I agree with confirming placement, perhaps that could be a discharge criteria. I do not agree with a midline being adequate if the patient is not recieving vesicants. Midlines are good for 7 to 10 days only, and after the first couple of days it is not uncommom for them not to draw blood.
We deal with the odd PICC line in our Hospice work too. Thanks for all of your responses as I found them VERY informative. :)
Your supervisor would be changing her tune very quickly if a nurse didn't verify that placement has been checked and a pt had a negative outcome because the PICC was used anyway.
I only recently started home care. At my orientation I asked if we had to have positive proof of proper placement before using a PICC line. Oh no I was told. We don't give the first dose so if they used it at the hospital it must be okay. I come from the world of long term care where facilities get cited for using a PICC without a copy of the xray report stating the PICC is in the proper place and we never gave the first dose there either. I would not be comfortable using a PICC line unless I knew where the tip was.
From the other side of the bed pan: I was sent home with a PICC line because I was going to need IV antibiotics for 10 days total and I refused to stay in the hospital that long. I knew the tip was in the proper place because I asked to see the report before I was discharged, but when the nurse came from the VNA, she never asked about it. She assumed it was OKAY...mind you I hadn't had anything through the PICC line. They placed it at the hospital and sent me home. So, not only was she willing to give the first dose, she didn't apparently care where the line ended.
Needless to say, I informed her that I did have a copy of the fluroscopy report. Takes all kinds, doesn't it. (I can only imagine what she told her coworkers about me )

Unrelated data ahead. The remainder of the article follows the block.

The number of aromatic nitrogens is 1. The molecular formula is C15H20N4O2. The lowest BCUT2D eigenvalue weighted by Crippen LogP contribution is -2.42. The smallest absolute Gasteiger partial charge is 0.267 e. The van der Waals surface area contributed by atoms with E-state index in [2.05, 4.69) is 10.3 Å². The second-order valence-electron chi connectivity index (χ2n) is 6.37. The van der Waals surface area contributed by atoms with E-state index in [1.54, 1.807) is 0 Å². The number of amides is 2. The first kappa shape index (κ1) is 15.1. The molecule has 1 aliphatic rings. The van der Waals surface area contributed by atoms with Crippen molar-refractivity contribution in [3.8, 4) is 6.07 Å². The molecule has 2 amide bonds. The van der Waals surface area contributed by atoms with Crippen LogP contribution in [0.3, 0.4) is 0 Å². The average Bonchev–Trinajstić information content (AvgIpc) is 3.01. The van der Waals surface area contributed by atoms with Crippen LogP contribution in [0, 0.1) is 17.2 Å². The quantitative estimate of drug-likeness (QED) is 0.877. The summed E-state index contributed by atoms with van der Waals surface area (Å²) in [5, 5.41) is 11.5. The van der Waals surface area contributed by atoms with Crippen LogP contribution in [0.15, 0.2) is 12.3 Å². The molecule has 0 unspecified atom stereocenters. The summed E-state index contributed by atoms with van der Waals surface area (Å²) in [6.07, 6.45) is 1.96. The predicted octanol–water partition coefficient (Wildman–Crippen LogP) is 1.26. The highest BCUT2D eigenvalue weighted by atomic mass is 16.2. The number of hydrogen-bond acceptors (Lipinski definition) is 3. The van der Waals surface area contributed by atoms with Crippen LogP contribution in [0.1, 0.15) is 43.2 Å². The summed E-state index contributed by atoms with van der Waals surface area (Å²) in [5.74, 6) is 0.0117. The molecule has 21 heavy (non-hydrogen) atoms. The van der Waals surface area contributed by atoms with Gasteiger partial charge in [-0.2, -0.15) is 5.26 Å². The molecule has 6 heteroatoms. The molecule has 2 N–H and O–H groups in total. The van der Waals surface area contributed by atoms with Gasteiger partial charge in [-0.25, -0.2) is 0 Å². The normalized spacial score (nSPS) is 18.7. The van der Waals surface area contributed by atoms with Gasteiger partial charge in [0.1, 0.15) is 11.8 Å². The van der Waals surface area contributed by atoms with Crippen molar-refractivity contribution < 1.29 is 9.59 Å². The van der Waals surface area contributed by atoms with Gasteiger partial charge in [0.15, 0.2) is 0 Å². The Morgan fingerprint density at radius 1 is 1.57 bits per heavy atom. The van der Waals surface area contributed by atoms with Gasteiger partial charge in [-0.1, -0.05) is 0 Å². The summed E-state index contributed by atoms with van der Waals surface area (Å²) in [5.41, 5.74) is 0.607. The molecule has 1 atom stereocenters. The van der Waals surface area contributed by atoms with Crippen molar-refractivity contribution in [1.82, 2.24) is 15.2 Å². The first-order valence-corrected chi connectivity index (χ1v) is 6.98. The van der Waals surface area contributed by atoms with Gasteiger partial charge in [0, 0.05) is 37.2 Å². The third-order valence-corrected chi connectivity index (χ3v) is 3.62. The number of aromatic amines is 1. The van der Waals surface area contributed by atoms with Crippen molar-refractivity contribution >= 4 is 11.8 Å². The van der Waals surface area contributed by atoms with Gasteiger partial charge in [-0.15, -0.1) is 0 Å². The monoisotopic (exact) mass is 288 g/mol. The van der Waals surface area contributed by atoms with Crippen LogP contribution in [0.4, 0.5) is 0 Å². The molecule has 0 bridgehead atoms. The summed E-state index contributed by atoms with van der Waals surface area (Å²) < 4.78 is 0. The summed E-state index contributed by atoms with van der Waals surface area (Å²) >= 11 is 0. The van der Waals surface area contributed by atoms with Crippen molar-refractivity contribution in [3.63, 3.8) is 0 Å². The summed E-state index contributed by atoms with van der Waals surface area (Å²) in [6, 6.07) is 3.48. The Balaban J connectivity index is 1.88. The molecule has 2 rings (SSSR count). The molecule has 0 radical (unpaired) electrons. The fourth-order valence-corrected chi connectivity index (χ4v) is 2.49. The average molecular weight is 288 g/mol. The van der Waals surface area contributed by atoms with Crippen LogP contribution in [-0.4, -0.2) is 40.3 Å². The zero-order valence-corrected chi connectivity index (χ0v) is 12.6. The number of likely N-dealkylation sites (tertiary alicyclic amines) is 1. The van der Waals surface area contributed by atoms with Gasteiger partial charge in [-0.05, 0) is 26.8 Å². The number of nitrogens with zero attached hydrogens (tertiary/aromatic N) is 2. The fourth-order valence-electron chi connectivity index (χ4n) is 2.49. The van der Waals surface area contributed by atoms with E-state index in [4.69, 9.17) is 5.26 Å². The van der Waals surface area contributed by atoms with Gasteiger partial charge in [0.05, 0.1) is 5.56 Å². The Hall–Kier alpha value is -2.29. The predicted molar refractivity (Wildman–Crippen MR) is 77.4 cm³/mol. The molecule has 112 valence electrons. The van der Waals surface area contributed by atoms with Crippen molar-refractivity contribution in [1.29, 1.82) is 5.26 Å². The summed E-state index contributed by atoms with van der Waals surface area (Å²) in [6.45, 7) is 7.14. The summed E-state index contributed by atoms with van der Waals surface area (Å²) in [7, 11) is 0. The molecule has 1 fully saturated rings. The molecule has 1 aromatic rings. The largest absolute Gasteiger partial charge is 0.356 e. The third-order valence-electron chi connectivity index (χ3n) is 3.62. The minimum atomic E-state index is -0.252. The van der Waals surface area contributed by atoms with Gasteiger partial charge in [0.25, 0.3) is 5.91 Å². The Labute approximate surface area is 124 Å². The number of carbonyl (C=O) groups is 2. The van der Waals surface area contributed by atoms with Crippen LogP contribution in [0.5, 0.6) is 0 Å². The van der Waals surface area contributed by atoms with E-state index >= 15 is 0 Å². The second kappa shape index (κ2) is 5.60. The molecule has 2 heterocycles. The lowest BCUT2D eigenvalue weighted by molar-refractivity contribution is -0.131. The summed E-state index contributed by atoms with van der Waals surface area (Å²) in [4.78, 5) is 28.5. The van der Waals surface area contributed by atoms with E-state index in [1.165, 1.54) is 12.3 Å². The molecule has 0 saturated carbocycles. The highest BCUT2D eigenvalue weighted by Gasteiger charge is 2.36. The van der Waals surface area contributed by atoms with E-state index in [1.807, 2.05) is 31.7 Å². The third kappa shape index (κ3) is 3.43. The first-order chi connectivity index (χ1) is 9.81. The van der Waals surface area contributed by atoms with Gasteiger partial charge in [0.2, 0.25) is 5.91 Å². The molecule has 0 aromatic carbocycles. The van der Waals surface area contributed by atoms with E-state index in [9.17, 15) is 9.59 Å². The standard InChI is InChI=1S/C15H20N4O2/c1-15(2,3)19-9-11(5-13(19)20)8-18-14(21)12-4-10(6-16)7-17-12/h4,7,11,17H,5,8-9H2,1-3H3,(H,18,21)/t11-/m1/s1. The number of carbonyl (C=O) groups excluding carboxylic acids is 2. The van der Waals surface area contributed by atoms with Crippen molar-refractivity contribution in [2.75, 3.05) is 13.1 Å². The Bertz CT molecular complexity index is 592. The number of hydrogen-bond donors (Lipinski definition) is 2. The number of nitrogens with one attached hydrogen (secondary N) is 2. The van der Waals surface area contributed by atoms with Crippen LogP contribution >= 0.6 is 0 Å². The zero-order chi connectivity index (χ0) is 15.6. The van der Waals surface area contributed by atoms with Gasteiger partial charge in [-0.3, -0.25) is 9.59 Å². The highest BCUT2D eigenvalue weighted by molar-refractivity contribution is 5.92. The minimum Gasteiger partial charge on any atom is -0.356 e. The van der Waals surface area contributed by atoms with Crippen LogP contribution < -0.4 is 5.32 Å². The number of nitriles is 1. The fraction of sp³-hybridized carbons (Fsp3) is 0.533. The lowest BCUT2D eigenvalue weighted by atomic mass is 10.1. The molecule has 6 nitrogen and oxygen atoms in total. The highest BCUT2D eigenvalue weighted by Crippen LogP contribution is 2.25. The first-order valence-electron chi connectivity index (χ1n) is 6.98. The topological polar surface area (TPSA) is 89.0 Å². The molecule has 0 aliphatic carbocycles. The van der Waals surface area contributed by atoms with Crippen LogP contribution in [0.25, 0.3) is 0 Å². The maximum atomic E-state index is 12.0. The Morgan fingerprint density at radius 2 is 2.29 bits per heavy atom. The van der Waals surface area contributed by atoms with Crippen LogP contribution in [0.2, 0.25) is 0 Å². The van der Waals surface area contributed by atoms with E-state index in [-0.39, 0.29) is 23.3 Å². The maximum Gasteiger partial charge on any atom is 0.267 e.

at the agencies i have worked with, the IV pharmacy obtains the xray report on all PICC's before they will send out the meds
DPH just exited my agency for survey. PICC lines were an issue for several reasons:
1.No documentation of correct placement
2.No documentation of how much if any the catheter had migrated out
3.No reconciliation of the length of the catheter that went in with the length of what was pulled out (doc. said 50cm cath....dc note said 40!)
4.No consistently written flush orders
5.Documentation of the site itself not consistently documented...
so.....there you have it
I just placed a PICC today and felt it went right in. I had absolutely no problems. An xray was ordered and to my dismay the PICC had been curled in the axillary vessel. I feel all PICC insertions must be determined by xray especially if your doing it without US guidance. I have placed PICC's for approximately 15 years and have never had this happen. I had left the hospital and was on my way back when the physician pulled the PICC with research I found you can reposition the PICC if you use sterile technique. Now the patient has to go through the procedure all over again.